I cannot overstate how important communication is in every aspect of any job. When speaking specifically about design, it’s not only important that the piece itself communicates the message in an appropriate, relevant and engaging manner, but also that clear lines of communication are maintained throughout the job, from client to designer and vice versa. A great designer ensures they’re clear on the brief from the word go. They must make sure that any uncertainties have been ironed out early as possible, and everyone needs to be on the same page when it comes to the project timeline. Throughout the job, it’s imperative that client feedback is communicated back to the designer clearly, and that all deliveries of creative are accompanied by a list of notes, outlining and flagging anything additional to help explain the concept.
- Manage your time
Time, time, time. Well known for going slow when we’re not busy, and racing past when we’re up against it. But there’s no two ways about it, there are only so many hours in the day, and no amount of grumbling gets around that fact. Great designers need to be pros at managing time and eking out every single minute of productivity. For me, the trick is to make lists (many many lists), and prioritise each task according to urgency. Going through what needs to be done, and roughly working out how long it will take is paramount to hitting deadlines, which in design studios are typically very tight. This being said, being sparse on time pushes you to work on your instinct – more on this in point five.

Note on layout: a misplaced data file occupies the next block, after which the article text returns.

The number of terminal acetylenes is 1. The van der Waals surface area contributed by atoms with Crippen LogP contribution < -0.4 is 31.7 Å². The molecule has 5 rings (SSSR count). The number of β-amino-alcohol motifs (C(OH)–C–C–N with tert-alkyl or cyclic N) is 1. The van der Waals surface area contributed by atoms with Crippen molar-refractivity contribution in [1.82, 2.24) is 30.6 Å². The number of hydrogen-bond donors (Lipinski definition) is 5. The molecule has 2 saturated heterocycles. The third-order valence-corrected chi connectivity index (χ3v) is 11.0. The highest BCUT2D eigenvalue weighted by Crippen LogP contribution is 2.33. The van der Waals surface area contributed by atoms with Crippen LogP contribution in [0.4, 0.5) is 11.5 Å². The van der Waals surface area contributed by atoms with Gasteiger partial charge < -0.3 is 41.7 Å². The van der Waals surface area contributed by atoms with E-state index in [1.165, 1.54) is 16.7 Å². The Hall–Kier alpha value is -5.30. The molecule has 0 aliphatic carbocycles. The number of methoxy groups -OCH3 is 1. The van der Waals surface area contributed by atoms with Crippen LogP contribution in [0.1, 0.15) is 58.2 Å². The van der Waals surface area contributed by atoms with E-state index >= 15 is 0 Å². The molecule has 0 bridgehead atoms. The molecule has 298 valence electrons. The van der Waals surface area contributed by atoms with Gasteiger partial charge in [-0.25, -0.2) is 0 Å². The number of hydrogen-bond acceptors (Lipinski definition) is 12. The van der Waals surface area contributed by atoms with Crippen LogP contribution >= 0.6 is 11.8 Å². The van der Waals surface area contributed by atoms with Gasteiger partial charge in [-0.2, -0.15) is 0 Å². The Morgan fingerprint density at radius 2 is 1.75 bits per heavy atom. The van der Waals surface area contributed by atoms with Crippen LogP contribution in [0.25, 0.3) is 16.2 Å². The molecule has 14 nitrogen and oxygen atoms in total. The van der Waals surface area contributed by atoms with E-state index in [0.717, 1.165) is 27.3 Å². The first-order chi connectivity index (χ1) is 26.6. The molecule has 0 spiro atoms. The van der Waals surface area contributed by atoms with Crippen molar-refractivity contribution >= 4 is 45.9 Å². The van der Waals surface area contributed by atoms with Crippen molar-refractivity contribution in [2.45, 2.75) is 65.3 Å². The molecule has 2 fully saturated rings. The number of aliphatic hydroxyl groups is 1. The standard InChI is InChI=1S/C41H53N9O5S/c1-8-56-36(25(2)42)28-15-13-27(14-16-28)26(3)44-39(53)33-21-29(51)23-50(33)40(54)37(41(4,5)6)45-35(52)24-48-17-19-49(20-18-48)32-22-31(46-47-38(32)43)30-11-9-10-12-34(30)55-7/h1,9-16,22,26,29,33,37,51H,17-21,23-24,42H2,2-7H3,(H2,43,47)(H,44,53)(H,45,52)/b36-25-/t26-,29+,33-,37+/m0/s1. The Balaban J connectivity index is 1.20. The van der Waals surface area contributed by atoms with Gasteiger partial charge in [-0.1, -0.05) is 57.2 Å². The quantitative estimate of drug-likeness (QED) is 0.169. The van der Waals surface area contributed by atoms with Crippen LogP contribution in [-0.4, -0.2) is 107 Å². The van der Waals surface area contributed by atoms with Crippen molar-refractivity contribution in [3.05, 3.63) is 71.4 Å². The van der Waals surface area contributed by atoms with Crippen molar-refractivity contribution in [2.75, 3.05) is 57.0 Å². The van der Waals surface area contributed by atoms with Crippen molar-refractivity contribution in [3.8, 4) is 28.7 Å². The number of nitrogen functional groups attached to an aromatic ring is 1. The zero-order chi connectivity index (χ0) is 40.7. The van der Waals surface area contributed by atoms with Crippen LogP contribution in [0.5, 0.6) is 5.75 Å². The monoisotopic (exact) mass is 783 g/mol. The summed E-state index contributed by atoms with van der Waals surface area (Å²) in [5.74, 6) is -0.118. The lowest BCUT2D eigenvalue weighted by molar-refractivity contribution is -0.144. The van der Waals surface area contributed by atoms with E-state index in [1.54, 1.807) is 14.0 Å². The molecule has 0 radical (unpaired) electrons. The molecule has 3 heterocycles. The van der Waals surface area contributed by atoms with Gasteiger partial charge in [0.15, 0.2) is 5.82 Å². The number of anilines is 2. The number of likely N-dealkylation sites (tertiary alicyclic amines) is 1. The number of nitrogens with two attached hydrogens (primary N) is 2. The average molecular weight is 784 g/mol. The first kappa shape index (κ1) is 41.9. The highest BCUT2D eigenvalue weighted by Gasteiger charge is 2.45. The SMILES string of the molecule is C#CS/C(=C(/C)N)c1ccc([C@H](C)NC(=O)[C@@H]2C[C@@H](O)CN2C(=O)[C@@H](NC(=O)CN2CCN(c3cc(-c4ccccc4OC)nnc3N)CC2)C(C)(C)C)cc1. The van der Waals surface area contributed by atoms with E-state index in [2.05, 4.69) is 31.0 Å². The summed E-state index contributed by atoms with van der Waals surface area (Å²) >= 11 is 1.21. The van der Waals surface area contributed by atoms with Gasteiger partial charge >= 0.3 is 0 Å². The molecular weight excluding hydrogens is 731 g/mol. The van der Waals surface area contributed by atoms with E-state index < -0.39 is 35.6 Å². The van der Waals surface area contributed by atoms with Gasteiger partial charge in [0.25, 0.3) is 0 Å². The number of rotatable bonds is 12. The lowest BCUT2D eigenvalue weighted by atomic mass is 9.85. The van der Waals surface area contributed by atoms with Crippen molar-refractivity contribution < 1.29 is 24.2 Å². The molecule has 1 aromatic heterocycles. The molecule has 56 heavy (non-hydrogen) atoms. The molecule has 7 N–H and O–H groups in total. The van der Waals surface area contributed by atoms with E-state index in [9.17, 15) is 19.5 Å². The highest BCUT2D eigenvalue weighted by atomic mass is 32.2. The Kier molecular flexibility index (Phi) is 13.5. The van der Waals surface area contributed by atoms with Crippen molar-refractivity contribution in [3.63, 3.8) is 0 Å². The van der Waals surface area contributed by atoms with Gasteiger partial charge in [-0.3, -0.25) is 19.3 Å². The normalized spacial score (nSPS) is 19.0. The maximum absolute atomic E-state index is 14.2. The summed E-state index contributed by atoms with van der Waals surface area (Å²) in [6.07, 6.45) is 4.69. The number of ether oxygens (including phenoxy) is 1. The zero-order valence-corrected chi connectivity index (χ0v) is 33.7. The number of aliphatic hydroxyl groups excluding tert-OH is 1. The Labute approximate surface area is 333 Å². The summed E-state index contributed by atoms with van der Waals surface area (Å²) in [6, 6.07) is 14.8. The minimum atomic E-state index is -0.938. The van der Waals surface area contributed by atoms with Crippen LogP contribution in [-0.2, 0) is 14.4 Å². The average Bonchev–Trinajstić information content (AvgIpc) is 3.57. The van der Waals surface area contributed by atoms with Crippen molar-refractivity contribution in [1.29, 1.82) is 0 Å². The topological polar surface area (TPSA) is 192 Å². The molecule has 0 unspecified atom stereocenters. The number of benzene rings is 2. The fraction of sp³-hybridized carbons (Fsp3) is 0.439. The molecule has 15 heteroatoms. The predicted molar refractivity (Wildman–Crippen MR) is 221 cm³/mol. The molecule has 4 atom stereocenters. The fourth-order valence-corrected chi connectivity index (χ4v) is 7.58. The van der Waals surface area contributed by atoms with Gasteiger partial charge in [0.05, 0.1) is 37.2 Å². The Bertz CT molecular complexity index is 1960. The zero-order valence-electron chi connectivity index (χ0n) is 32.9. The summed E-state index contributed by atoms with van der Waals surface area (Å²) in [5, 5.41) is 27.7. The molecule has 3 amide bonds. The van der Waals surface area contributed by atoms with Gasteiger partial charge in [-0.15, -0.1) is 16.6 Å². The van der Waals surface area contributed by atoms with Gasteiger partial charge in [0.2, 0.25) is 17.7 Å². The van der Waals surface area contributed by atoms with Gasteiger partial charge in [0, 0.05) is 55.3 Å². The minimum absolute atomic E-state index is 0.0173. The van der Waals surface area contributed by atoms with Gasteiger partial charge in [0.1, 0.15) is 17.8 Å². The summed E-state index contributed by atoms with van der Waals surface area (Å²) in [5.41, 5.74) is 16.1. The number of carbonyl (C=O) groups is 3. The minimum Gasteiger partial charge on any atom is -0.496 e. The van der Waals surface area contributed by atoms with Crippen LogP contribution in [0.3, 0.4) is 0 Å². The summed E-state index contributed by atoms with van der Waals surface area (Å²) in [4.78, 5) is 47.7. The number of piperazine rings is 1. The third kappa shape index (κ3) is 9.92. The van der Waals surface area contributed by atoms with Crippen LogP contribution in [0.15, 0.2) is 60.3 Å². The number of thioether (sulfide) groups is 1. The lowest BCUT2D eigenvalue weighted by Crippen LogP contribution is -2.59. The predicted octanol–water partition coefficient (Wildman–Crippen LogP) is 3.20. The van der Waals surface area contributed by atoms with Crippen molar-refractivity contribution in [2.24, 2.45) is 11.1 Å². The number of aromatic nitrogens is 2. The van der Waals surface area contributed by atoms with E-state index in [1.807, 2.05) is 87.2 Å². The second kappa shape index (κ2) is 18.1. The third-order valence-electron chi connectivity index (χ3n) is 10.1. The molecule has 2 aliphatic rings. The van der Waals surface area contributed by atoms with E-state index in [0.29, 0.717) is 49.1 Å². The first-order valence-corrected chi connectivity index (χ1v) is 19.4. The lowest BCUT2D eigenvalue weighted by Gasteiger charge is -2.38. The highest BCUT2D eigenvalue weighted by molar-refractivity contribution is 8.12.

- Work as a team
No designer is an island and working as a team is imperative to achieving the best creative output. If you keep your head down and avoid communication, you’re likely to become blinkered, eventually losing sight of the original brief by going off on a tangent. Even if you’re the lead on project, using your team as a sounding board can filter out any mad ideas (and trust me there will be a few). Brainstorming is also the best way to throw all ideas on the table, open for discussion. Use this time to ask questions, and sound out your immediate concepts. Some of the greatest ideas come out of a flippant comment. And if you can’t put your thoughts into words, why not explain them through the medium of interpretive dance? If you work with a decent bunch of people, they won’t judge you.